9/11 Digital Archive

The difference between a single physical site of memory and the digital one is the quantity of stories and artifacts that can be gathered, retained and shared.  The physical museum obviously has its limitations in space and resources but in the case of the 9/11 Digital Archive the possibilities can expand and allow more than just a handful of stories. Additionally the public has been given rights to include their voice from where ever that may be. I say this because as a New Yorker my peers and I tend to focus first on the towers but there were stories from the Pentagon and from the surviving families of those in Shanksville, Pennsylvania.  Even little Suzy from small town Oklahoma can have her say on where she was when we were attacked, proving everyone’s voice counts. The additional value of this archive is hearing the voices of the often-silent participants who work as curators, historians, media specialist and technology professionals who cooperated on the design.

Especially touching were the voices of 9.11 here is New York link, watching these interviews taking place within the year following the event was hard to step away from and presented raw details.

The 9/11 archive project reminds me of an organization named the International Coalition of Sites of Conscience who constructs sites of memory for social justice. Most recognizable is the Lower East Side Tenement Museum but they are working on the Remembering Guantamo project where they hope to transform the old prison into a space of memory in Cuba.  About a year ago they were putting together an archive where narratives and photos would be used digitally not sure if it is complete yet. In this case going digital has its advantages because not many Americans would be able to make a trip to Cuba but I argue that a physical location is still necessary in many ways and won’t be dismissed anytime soon.  Additionally sites of memory are not only going digital for sharing information but for fundraising purposes in order to eventually produce a physical location with the narratives and artifacts collected.  I wonder if the archive was used to raise funds for the actual site in the case of 9/11?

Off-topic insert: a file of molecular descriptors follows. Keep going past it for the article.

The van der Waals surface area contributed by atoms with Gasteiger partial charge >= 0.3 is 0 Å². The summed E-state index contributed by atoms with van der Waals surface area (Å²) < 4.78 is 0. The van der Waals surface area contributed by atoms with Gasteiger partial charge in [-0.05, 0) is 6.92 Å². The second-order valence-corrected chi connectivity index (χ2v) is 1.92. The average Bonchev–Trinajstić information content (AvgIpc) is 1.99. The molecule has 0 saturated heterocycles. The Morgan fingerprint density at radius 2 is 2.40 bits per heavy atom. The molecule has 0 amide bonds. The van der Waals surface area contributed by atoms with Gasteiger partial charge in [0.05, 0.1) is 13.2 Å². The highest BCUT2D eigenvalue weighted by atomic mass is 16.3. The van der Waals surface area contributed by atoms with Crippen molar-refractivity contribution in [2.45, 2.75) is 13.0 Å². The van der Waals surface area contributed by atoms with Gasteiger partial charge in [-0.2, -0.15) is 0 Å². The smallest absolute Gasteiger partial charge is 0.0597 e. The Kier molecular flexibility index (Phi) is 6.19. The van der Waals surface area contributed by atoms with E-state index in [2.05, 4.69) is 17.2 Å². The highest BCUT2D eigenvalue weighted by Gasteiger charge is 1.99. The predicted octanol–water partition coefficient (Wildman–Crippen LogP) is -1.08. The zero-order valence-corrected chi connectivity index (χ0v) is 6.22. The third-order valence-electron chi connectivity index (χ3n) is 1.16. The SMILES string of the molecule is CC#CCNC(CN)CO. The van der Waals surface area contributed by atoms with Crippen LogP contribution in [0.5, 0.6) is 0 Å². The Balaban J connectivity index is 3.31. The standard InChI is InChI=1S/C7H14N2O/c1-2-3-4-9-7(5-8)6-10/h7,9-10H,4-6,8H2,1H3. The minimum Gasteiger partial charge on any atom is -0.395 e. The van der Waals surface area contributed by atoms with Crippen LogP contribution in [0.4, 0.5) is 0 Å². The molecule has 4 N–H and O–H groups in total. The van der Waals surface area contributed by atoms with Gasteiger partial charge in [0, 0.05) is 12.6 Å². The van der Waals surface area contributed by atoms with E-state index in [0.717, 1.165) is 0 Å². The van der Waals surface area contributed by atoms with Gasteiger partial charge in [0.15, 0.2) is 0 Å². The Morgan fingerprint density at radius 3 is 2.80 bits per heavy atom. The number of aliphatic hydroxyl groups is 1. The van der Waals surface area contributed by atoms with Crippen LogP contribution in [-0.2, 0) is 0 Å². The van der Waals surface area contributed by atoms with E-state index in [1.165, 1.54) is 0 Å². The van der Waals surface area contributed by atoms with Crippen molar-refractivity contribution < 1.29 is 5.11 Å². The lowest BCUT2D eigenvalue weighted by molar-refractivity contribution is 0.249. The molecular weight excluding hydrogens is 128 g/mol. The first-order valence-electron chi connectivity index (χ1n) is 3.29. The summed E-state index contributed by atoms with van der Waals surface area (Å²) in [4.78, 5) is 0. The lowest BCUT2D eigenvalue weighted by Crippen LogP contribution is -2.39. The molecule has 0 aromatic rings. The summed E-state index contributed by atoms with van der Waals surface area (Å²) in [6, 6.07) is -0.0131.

Here is the link to the ICSOC http://www.sitesofconscience.org/categories/activities/guantanamo

Kathryn noted on her blog piece that she referred her teacher friend to use this as a tool for instruction with young people.  Using this resource could only enrich the routine classroom curriculum for young people far beyond the two-page dedication in a textbook.

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1 Response to 9/11 Digital Archive

  1. katie albany says:

    Like you Christina I also believe that the digital archive on the events of 9/11 helps to break the silence and gives voice to those who would have been unintentionally silenced otherwise. It’s true that oral literacy is more powerful than written, especially when you hear the voice of the person who went through the traumatic experience, or who was impacted gravely by it. There are certain elements that get lost in the written story, such as emotions, voice tonality, gaps of silence, sigh of relief sounds, pitch, diction or even hesitations. I would make the case that video clips would be even more powerful than sound recordings, because than you get to see the facial expression and body language which would not be available through audio. It’s definitely changing the way we view archives–these are definitely not dead archives.

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